6. If you are the chef from Bond Street, I have to say I greatly admire your food, though it has been awhile since I was there. "As someone who can't say "no" to fundraisers, the Beard Foundation managed to sell me a several benefit events that I don't even go to. So, if I were to add up the money that they say they raised, the place would have had a trust the reserve size of a small third world country. But, I just chalk it up to the inefficiencies of a non-profit org." I take it you are saying that you bought tickets to several events, but didn't go - - a "no-show?" Yet you have added up the amount of money they raised, deducted all expenses associated with those events and have come up with "a reserve the size of a small third world country." Maybe you should go down there and audit the books.
  7. Talk about culinary hotbeds, the province of Girona, with El Bulli, Can Roca, Mas de Torrent, L'Aliança, El Rebost d'en Pere, Els Fogons de Can Llaudes, Hotel Empordà, Mas Pau, El Roser 2, Els Tinars, Miramar, Mas Les Cols, La Cuina de Can Pipes, SA Punta, Toni Saez, and Torre del Remei, now rivals Guipuzkoa (San Sebastian) as the top province in Spain for restaurants (Barcelona aside). The aforementioned list is just the creative cuisine list and doesn't include a wealth of traditional cuisine places that can be wonderful.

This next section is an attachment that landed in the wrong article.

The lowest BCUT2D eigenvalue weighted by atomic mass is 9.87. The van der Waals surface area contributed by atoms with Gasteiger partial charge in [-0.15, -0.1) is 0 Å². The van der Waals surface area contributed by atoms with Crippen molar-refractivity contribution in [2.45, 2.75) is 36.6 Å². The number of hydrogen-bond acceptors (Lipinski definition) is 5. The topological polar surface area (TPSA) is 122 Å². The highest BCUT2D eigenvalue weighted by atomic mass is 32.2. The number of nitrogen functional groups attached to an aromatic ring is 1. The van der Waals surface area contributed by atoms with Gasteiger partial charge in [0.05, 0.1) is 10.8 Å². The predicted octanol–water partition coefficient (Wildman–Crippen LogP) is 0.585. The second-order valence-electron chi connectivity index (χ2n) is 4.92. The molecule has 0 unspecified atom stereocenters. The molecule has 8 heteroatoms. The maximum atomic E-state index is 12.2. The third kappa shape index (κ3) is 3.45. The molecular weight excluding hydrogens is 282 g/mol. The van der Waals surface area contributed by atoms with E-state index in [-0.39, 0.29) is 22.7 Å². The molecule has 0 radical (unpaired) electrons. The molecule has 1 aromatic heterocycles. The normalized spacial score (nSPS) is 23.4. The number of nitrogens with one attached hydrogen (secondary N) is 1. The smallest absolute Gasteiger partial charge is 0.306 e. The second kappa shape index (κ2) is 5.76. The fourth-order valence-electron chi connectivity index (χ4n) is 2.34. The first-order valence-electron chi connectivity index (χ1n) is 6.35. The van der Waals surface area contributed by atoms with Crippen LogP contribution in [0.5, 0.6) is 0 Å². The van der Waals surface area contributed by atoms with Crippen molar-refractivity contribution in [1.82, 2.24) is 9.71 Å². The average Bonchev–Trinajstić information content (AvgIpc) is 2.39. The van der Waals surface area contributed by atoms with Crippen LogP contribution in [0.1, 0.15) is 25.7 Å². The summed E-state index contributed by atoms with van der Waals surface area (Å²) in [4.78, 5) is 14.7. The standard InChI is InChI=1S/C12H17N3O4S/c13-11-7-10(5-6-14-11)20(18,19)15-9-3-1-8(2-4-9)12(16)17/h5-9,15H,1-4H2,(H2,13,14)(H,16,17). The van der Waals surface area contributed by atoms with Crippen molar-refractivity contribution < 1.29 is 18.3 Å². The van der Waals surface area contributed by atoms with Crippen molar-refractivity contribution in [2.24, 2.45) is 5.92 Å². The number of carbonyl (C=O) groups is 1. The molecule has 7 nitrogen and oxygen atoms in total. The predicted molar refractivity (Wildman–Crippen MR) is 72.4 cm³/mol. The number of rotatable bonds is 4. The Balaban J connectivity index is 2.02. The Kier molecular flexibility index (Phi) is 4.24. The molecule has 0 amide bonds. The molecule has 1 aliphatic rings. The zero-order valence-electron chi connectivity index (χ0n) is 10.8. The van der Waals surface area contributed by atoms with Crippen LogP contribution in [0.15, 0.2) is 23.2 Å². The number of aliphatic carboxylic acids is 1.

8. I couldn't agree more with Victor. Gastronomically, Madrid is a very under-rated city. I have had fantastic meals at O'Pazo and Combarro and his comment about steak houses is right on. Plus, why are there not more of these great traditional cuisine restaurants all over Spain being awarded Michelin stars? For instance, for me Kaia in Getaria is a three-star restaurant for food, service, wine, list, ambience and view. And, despite, some people's tendency to denigrate the place lately, Casa Bigote in Sanlucar de Barrameda is a firm two-star in my mind. There are many, many more. The Michelin Guide in Spain has outlived its usefulness. Spain has its own guidebooks that far more accurately reflect current Spanish culinary realities. And I must add that France is locked in a competition with Spain right now with many serious culinarians believing that Spain has edged ahead. The fact that Michelin is a French guide and had a quota of under 120 rosettes for the entire country this year speaks for itself.